Immigration issues for footballers and their families: Part 1
The sports team at Mills & Reeve have written extensively and have been quoted heavily on the potential impact of Brexit on UK, European and global football at large. However, there have been some new key developments since the referendum in June 2016 relating to immigration and specifically, footballers.
We will explain these immigration-related developments and illustrate how they apply to footballers in a two-part series.
In Part 1, we provide an update on these developments as they apply to footballers.
In Part 2, to be published tomorrow, we will share a case study involving Reevaldo’s long-time girlfriend, Carolina, as she navigates the immigration process in order to join Reevaldo in England.
As always, don't miss the footnotes --> 1 <-- which contain links to useful documents as well as additional insights on industry practice.
Are EU/EEA footballers in immediate danger of losing the right to play in the UK?
No, not at this stage. Until the government decides to give formal notice of the UK’s exit from the European Union under Article 50, the existing right to work arrangements continue. Even when notice has been given, there will be a period of negotiation with the UK’s EU partners in relation to future rights to work in the UK and in Europe, and to determine the rights of those already working.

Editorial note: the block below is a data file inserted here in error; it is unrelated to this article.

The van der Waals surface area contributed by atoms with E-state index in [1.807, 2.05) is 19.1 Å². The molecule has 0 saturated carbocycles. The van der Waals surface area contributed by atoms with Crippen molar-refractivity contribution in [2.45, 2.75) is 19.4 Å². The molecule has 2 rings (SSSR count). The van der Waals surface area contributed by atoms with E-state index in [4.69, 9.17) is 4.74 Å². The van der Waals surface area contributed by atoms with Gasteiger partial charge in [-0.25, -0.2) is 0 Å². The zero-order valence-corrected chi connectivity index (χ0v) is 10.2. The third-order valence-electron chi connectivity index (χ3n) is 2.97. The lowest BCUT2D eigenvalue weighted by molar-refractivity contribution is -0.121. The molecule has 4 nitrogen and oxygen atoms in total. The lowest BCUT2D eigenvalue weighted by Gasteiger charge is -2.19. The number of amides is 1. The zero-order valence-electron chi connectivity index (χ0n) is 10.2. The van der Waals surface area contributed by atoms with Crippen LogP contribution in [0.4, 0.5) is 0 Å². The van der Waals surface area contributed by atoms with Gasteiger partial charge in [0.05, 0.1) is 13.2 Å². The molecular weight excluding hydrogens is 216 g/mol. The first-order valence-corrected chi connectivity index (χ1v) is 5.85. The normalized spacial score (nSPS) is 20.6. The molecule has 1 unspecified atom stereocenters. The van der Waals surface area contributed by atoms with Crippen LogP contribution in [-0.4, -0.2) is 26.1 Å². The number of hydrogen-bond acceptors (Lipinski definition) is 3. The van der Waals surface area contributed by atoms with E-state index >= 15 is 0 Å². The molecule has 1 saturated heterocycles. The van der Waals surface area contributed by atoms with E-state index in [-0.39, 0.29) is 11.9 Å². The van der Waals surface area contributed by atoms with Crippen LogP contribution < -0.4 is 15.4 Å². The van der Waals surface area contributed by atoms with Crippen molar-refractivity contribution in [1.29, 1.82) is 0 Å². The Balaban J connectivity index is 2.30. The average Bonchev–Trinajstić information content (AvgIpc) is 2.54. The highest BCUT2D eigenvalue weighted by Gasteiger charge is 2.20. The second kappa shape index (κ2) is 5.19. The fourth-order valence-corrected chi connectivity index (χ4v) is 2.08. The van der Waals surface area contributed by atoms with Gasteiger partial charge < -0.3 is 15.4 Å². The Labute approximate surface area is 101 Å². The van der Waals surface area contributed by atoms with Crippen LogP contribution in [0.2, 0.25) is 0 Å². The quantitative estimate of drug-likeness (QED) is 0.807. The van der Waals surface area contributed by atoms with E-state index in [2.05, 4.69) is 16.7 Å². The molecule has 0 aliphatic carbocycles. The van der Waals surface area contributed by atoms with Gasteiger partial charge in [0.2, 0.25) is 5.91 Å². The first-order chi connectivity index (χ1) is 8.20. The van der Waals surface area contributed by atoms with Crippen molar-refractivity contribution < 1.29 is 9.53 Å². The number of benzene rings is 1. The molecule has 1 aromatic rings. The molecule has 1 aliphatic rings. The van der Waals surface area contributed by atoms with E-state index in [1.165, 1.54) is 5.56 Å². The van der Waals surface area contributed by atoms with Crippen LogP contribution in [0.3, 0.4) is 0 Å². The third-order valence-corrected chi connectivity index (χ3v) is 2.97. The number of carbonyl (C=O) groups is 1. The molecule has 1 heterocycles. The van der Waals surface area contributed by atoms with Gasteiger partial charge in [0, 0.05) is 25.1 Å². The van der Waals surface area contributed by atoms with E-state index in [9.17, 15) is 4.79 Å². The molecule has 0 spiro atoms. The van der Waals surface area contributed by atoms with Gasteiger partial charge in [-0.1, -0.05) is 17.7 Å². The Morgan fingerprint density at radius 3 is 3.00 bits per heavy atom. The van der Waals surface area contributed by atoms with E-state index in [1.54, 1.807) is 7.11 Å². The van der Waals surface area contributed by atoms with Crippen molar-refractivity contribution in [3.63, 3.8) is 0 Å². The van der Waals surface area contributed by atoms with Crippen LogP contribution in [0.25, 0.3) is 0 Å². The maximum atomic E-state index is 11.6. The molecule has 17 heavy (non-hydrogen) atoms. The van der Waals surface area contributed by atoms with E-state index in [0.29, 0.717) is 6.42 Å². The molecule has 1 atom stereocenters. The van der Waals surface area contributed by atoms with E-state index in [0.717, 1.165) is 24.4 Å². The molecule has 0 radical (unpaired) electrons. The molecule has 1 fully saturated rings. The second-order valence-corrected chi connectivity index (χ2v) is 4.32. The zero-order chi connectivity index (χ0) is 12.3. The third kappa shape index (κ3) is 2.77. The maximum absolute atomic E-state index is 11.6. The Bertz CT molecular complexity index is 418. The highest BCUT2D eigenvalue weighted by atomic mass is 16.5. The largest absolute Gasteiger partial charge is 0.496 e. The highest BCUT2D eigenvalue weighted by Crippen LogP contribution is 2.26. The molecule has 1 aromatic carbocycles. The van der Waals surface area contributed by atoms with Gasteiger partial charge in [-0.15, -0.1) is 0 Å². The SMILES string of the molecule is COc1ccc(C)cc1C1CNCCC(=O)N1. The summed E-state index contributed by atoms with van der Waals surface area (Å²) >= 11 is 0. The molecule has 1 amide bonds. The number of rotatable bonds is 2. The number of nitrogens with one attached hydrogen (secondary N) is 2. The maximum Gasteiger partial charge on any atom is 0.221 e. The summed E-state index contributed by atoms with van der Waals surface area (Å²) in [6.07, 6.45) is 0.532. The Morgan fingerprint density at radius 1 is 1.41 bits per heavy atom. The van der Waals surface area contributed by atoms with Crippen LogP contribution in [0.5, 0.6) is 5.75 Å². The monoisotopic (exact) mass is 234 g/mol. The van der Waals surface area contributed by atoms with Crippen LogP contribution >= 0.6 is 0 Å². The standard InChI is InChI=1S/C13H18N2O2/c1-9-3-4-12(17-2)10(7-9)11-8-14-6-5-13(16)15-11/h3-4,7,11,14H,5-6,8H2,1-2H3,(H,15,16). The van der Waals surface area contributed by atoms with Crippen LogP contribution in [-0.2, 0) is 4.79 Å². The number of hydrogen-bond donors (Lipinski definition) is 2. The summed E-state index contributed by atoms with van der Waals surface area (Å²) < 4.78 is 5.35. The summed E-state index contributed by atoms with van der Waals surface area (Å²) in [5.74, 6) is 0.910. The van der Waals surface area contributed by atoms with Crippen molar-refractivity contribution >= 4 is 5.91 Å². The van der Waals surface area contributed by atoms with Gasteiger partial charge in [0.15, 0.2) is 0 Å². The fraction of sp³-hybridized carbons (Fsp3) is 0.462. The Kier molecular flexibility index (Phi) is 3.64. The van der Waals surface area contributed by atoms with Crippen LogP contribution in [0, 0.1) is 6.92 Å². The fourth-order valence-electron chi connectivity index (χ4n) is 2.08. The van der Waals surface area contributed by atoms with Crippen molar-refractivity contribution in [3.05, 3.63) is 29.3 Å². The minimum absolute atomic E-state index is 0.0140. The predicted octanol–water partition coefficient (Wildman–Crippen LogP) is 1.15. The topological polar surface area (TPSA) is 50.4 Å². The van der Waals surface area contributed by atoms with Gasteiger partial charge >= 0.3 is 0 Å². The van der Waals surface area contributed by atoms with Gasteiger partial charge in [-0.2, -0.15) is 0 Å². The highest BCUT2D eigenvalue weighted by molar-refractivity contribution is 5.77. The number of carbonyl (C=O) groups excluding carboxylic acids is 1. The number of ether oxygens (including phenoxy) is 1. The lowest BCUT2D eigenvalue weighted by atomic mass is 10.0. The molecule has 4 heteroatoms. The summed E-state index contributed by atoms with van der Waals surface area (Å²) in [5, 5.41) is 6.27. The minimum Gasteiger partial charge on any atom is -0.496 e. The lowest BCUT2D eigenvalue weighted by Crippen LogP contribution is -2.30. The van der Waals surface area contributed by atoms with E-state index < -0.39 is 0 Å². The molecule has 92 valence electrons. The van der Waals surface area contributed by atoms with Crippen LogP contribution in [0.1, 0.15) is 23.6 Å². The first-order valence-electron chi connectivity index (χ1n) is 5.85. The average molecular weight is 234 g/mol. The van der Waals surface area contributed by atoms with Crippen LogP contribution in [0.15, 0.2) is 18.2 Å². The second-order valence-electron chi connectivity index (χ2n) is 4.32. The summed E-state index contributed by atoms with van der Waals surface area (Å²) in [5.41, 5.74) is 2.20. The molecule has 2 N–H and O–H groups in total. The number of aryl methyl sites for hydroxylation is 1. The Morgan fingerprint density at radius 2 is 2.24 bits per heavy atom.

Prime Minister Theresa May has set a deadline of 31 March 2017 to trigger Article 50 and formally announce the UK’s intention to leave the EU to the European Council. Whilst it is thought that this negotiation period is likely to take longer than 2 years, any extension to the 2-year time frame set under Article 50 will require the unanimous consent of the European Council (EC). Should the EC not unanimously approve an extension, the EU Treaties will cease to apply to the UK after this 2-year period.
Additionally, a December 2016 inquiry2 concluded that those EU/EEA citizens who are in the UK prior to Article 50 being triggered, should be given amnesty and offered permanent residence with all of the attendant rights, including the right to work. However, as of mid-December, Prime Minister May refused to grant blanket rights to EU/EEA citizens, and instead would only guarantee rights if and when the UK has finalised the terms of agreement with the EU and/or individual member states.3
Is this the end of The FA/Home Office points based system?
At this point, the form and procedures of future work permit criteria in football is unknown. As discussed at length in a previous Reevaldo entry, the current FA/Home Office work permit applications are judged on a points based system.